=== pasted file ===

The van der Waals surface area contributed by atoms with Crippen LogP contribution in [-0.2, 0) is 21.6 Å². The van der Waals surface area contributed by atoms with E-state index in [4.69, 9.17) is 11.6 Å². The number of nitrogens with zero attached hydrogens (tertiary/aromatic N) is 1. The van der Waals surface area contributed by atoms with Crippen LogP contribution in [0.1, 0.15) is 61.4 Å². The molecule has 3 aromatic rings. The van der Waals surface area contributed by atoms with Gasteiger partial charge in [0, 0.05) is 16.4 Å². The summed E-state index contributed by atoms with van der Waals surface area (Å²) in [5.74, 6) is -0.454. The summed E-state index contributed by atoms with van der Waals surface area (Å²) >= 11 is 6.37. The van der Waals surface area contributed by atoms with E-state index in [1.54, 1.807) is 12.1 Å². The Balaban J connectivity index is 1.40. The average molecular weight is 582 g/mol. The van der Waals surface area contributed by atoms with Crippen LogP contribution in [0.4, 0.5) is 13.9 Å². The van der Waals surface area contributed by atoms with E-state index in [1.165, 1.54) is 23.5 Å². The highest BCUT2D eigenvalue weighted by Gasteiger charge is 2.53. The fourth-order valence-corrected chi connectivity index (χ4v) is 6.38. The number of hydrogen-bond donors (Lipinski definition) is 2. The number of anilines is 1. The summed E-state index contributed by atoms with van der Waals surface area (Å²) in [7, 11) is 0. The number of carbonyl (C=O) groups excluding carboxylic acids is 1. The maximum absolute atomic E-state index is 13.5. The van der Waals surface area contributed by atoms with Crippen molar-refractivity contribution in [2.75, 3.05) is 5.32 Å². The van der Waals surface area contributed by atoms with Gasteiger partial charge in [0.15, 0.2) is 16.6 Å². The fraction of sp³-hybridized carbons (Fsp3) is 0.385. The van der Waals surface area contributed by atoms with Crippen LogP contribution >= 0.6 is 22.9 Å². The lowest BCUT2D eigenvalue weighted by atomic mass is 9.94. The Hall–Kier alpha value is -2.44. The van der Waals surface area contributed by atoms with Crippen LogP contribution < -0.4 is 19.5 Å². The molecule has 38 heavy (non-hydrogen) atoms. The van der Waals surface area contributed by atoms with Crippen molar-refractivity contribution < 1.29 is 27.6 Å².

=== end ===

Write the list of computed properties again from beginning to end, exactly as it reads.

The van der Waals surface area contributed by atoms with Crippen LogP contribution in [-0.2, 0) is 21.6 Å². The van der Waals surface area contributed by atoms with E-state index in [4.69, 9.17) is 11.6 Å². The number of nitrogens with zero attached hydrogens (tertiary/aromatic N) is 1. The van der Waals surface area contributed by atoms with Crippen LogP contribution in [0.1, 0.15) is 61.4 Å². The molecule has 3 aromatic rings. The van der Waals surface area contributed by atoms with Gasteiger partial charge in [0, 0.05) is 16.4 Å². The summed E-state index contributed by atoms with van der Waals surface area (Å²) in [5.74, 6) is -0.454. The summed E-state index contributed by atoms with van der Waals surface area (Å²) >= 11 is 6.37. The van der Waals surface area contributed by atoms with E-state index in [1.54, 1.807) is 12.1 Å². The Balaban J connectivity index is 1.40. The average molecular weight is 582 g/mol. The van der Waals surface area contributed by atoms with Crippen LogP contribution in [0.4, 0.5) is 13.9 Å². The van der Waals surface area contributed by atoms with E-state index in [1.165, 1.54) is 23.5 Å². The highest BCUT2D eigenvalue weighted by Gasteiger charge is 2.53. The fourth-order valence-corrected chi connectivity index (χ4v) is 6.38. The number of hydrogen-bond donors (Lipinski definition) is 2. The number of anilines is 1. The summed E-state index contributed by atoms with van der Waals surface area (Å²) in [7, 11) is 0. The number of carbonyl (C=O) groups excluding carboxylic acids is 1. The maximum absolute atomic E-state index is 13.5. The van der Waals surface area contributed by atoms with Crippen molar-refractivity contribution in [2.75, 3.05) is 5.32 Å². The van der Waals surface area contributed by atoms with Gasteiger partial charge in [0.15, 0.2) is 16.6 Å². The fraction of sp³-hybridized carbons (Fsp3) is 0.385. The van der Waals surface area contributed by atoms with Crippen LogP contribution >= 0.6 is 22.9 Å². The lowest BCUT2D eigenvalue weighted by atomic mass is 9.94. The Hall–Kier alpha value is -2.44. The van der Waals surface area contributed by atoms with Crippen LogP contribution < -0.4 is 19.5 Å². The molecule has 38 heavy (non-hydrogen) atoms. The van der Waals surface area contributed by atoms with Crippen molar-refractivity contribution < 1.29 is 27.6 Å².